This sustained attention to both speech and the physical expression that exceeds it is part and parcel of Guerín's aesthetic strategy. More than perhaps any other recent film, L’Accademia delle muse is a drama of faces. And though such an expression inevitably calls to mind Dreyer’s Joan of Arc, Guerín (for whom the film’s immediate references lie with Lubitsch rather than Dreyer) tells the story not of a single woman tormented by multiple men, but of the patient attempt by multiple women to build relationships free from domination, both with the man at the center of their group and with each other. Mirroring this difference visually is the fact that the focus of the shot is in Guerín's film never the single human face reacting to off-screen space, but the presence within the frame of two characters entirely absorbed by each other. A virtual how-to manual on the different ways of visually organizing dialogue, with faces sometimes presented on the same plane and sometimes staggered through depth of field, the film thus becomes a succession of shared epiphanies (or conflicts), each scene presenting a couple immune to outside interference, dramatically self-sufficient until the dynamic set off by their encounter has fully played itself out. Not that off-screen space is completely absent: Guerín more often than not films his characters through window-panes and windshields, the reflection of the outside world, of the Barcelona skyline or the setting sun, being granted the same weight visually as the human faces behind it. But rather than a distancing device preventing our complete identification with the performers, or the intrusion of an outside world ready to impinge upon the storyline, the equal weight given to both elements enlarges the human face itself to the scale of a landscape, a site of aesthetic delight upon which to track the modulations of human passions. L’Accademia delle muse may be focused upon minute variations within tightly framed spaces, but make no mistake: Guerín has delivered one of the most expansive films of the year.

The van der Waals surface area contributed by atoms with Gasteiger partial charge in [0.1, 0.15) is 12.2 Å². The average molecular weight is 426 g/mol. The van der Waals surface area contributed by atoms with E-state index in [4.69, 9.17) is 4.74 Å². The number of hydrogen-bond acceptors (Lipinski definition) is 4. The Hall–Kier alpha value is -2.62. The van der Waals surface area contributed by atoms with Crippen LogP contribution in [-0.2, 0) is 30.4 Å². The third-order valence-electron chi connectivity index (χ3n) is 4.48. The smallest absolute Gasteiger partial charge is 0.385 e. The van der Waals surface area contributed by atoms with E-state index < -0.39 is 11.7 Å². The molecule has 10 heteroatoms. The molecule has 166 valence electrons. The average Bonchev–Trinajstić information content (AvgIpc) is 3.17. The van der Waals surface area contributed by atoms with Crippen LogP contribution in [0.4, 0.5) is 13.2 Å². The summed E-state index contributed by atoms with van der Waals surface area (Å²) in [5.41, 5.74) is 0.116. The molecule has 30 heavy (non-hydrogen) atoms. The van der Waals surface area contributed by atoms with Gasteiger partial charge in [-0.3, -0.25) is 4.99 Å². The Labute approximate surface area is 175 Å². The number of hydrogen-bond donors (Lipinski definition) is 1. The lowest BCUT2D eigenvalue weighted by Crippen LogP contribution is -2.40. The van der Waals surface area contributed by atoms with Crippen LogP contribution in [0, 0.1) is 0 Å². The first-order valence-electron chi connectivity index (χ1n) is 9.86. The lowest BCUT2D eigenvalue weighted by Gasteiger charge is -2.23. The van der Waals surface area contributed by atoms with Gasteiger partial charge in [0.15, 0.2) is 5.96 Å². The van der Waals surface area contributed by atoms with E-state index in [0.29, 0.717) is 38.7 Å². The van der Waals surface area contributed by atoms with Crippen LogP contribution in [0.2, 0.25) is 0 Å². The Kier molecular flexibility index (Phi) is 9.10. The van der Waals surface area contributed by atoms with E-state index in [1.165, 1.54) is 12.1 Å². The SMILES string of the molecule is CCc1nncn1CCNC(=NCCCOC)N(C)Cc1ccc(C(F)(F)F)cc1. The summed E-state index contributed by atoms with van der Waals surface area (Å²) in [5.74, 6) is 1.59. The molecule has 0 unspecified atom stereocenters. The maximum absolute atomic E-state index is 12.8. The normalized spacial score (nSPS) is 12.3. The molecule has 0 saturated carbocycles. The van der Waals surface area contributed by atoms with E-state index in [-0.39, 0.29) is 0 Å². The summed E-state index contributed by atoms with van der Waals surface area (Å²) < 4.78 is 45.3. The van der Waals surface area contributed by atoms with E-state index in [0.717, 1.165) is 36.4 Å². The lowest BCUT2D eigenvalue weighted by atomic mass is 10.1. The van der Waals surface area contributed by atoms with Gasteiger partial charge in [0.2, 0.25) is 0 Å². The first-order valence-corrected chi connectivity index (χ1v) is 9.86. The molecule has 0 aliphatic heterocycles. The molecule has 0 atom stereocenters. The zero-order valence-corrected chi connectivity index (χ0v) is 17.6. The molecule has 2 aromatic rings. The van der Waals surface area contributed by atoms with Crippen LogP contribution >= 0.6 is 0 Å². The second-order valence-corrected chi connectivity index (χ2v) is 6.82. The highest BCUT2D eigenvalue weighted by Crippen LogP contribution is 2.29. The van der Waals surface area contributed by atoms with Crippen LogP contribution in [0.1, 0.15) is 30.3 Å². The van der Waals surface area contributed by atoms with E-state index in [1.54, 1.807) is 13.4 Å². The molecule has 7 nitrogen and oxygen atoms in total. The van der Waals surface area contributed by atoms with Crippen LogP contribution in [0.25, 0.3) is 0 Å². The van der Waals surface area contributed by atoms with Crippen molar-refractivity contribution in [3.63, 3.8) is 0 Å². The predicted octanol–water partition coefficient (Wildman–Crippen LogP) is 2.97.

L’Accademia delle muse was screened to a full room as part of the Signs of Life section. Following the film, and before the screening of an unrelated short film by the director about the cathedral in La Rochelle, Guerín engaged in a lively Q&A session with the audience, to which my later interview makes a few references. The interview was held the next day at the Casorella, a late-16th century palazzo adorned with images of Dante and Machiavelli, all of which Guerín pointed to and commented upon immediately as he arrived. As we sat down, he answered all my questions in an accented, soft-spoken, and extremely precise French, taking his time to make sure his thoughts were being accurately transmitted.
NOTEBOOK: Let’s start with a classic question: how did the project begin? And how did it change from a documentary into something else?
JOSÉ LUIS GUERÍN: I knew Professor Rafael Pinto from his works on Dante; his books had been very important to me for my work on In the City of Sylvia, which is an adaptation of sorts of Dante’s Vita Nuova. One day he invited me to his Italian philology class and suggested that I film it. So for me, the project initially started out as an invitation to film this thing which I find completely crazy: an academy of muses, to save the world through involvement with poetry! But little by little, I worked on the dialogue with the students, with the professor, to figure out what could come out of this project. And the film was born as an experiment, without meaning to make it into a film.